During the Olympics, Food52 had a contest asking for our best pub food. Thinking back to college and the alarming things we ate at two in the morning, I recalled the gooey baskets of waffle fries topped with bacon, sour cream, cheese and ketchup. They came out crispy and hot and slowly sogged out a bit as you got to the end. I’m sure I had fitful sleeps cured by sleeping in until 10 or 11 and a metabolism to save me from a Senior 70. As I pondered those crispy, gooey baskets my thoughts turned to a more grownup, but still ridiculously fatty version we had in Austin at the Chi’Lantro truck.
When I had first read about their kimchi fries my reaction was along the lines of – “holy moly! it’s a heart attack to go. only stoners and late night 20 year old partyers must eat that stuff.” But then I thought more about it. Here is the menu item verbatim:
Caramelized Kimchi, a mound of sizzling Korean BBQ, chopped grilled onions, cheddar and Monterey Jack cheese, cilantro, magic sauce, sriracha and sesame seeds. All set on top of a pile of crispy French fries.
And the way my brain works, chewing slowly on ideas, making up convincing arguments to do exactly what I first thought I shouldn’t do (buy that new electronic device! order tickets to the fancy tasting menu dinner event! make something super complicated for dinner when you have no time at all!) I found myself guiding my sister and her family to the magic Chi’Lantro truck for dinner.
And there it was waiting in one of many permanent-looking food truck parking lots in Austin. Surrounded by picnic tables, happy people drinking big beers from the bar next door, the cheerful fellas beckoned us over to order up some sticky, fatty, gooey, crispy piles of french fry love. We ordered two kimchi fries and two Korean burgers (Homemade buns, Bulgogi, grilled onion and cheese, soy vinaigrette salad, magic sauce, and an option of fried egg) and sat waiting with our number as happy people munched and slurped around us.
And when our food arrived and we each dug in with a fork, there were only happy chewing noises to be heard. Those flavors worked and they were addictive and paired with a giant beer I knew I’d be taking a nap instead of going for a run like my sporty relations. Alas. When in Austin, eat and do what I want.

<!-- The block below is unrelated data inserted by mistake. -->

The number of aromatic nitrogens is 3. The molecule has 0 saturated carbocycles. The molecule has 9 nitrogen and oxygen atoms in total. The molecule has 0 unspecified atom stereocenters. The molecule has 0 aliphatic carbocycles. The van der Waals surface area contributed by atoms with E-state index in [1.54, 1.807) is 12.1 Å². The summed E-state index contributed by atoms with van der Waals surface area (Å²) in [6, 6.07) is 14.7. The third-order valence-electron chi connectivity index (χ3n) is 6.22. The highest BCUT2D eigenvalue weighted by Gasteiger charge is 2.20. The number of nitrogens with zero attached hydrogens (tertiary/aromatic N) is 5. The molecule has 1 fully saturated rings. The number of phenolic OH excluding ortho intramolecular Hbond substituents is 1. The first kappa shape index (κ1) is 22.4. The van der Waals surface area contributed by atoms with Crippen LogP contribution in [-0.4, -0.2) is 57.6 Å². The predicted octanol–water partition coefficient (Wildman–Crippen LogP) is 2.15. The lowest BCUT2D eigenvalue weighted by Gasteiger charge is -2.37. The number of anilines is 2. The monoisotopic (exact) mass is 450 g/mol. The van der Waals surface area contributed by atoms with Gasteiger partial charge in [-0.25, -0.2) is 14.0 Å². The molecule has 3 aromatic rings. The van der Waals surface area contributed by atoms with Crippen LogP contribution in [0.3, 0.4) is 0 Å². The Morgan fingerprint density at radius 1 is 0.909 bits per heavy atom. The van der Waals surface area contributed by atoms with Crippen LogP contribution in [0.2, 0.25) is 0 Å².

Flash back to the Olympics, the pub food contest, me recalling the kimchi fries. Me chatting with my foodie boss, bouncing ideas around. Together coming to the conclusion that the dish would be sweet potato fries topped with smoked tea pork and a sriracha mayo. Something you should only eat a small portion of, but something I ended up eating as a platter for dinner that night, the leftover pork going directly into the freezer for a later date when I had maybe found time to work it off somehow.
3.5 pounds boneless pork shoulder
1 medium onion, chopped
4 garlic cloves, chopped
3 tablespoons fermented black beans, rinsed, chopped
3 tablespoons ginger, grated or finely chopped
2 cups boiling water
2 lapsang souchong teabags (or 2 T loose tea)
2 tablespoons soy
2 tablespoons maple syrup
2 tablespoons dry sherry
2 sweet potatoes, cut into fries
2 tablespoons shiitake powder (from dried shiitakes ground in spice grinder)
1/2 cup mayo
1/2 teaspoon sriracha
1/2 teaspoon soy
2 teaspoons lemon juice
oil for frying
cilantro, chopped for garnish
green onions, thinly sliced for garnish
Cut pork into large chunks and brown in batches in the pot of a pressure cooker (or large pot). Remove to a bowl and add onions, garlic, ginger and black beans to fat. Stir for a few minutes.
Steep tea in boiling water about 5 minutes. Remove tea bags and add soy, maple syrup and sherry. Add to onion mixture, scraping up any brown bits on bottom. Return pork. If using pressure cooker, cook on high for about 20 minutes, then place in sink under cold water to release pressure. Otherwise, cover and simmer over low for about an hour and a half or until pork is very tender. Remove lid, crank up heat and reduce sauce to a glaze. When cool enough to handle, break/shred pork into smaller pieces.
Heat 2″ of oil in a heavy bottomed pot to 375. Add a small batch of fries and cook until the edges start to crisp. Remove to newspaper or paper towels. Make sure heat is around 375 and add fries again until browned. It happens fast so pay attention. Drain on paper towels, then toss in bowl with salt, and a bit of cilantro and green onion. Finish cooking remaining sweet potatoes.
Mix mayo, mushroom powder, sriracha, soy and lemon, adding just enough water to make it drizzle-able.
Place a mound of fries on a plate, top with pork, a drizzle of mayo and an extra sprinkle of cilantro and green onion. Eat with a fork, right away.
If you don’t have a group partaking in this dish, there will be leftovers. As mentioned, the pork is great over rice with something simple and green like broccoli or kale. I usually freeze a packet or two for later. You can also use ribs: baby back, spare, boneless country…the possibilities are endless!